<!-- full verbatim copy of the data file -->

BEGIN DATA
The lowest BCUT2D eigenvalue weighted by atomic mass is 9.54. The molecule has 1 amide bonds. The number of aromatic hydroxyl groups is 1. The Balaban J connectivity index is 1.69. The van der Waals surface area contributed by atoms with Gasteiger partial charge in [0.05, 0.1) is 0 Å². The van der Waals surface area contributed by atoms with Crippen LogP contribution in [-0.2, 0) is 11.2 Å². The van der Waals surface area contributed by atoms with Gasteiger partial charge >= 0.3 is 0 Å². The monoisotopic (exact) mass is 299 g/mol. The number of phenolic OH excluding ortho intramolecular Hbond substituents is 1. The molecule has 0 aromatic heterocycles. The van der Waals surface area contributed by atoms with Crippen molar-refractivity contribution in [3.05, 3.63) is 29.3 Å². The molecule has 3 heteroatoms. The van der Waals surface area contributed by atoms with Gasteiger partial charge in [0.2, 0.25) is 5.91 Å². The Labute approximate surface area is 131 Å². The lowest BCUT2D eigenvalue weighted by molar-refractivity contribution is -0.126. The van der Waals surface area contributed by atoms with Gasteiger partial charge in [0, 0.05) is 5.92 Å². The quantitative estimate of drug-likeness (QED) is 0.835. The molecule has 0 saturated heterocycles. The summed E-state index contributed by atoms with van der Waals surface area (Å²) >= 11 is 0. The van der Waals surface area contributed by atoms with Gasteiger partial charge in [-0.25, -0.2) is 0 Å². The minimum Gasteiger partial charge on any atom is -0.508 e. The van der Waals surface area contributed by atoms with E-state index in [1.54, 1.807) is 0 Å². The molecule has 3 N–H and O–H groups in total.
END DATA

The lowest BCUT2D eigenvalue weighted by atomic mass is 9.54. The molecule has 1 amide bonds. The number of aromatic hydroxyl groups is 1. The Balaban J connectivity index is 1.69. The van der Waals surface area contributed by atoms with Gasteiger partial charge in [0.05, 0.1) is 0 Å². The van der Waals surface area contributed by atoms with Crippen LogP contribution in [-0.2, 0) is 11.2 Å². The van der Waals surface area contributed by atoms with Gasteiger partial charge >= 0.3 is 0 Å². The monoisotopic (exact) mass is 299 g/mol. The number of phenolic OH excluding ortho intramolecular Hbond substituents is 1. The molecule has 0 aromatic heterocycles. The van der Waals surface area contributed by atoms with Crippen molar-refractivity contribution in [3.05, 3.63) is 29.3 Å². The molecule has 3 heteroatoms. The van der Waals surface area contributed by atoms with Gasteiger partial charge in [0.2, 0.25) is 5.91 Å². The Labute approximate surface area is 131 Å². The lowest BCUT2D eigenvalue weighted by molar-refractivity contribution is -0.126. The van der Waals surface area contributed by atoms with Gasteiger partial charge in [0, 0.05) is 5.92 Å². The quantitative estimate of drug-likeness (QED) is 0.835. The molecule has 0 saturated heterocycles. The summed E-state index contributed by atoms with van der Waals surface area (Å²) >= 11 is 0. The van der Waals surface area contributed by atoms with Gasteiger partial charge in [-0.25, -0.2) is 0 Å². The minimum Gasteiger partial charge on any atom is -0.508 e. The van der Waals surface area contributed by atoms with E-state index in [1.54, 1.807) is 0 Å². The molecule has 3 N–H and O–H groups in total.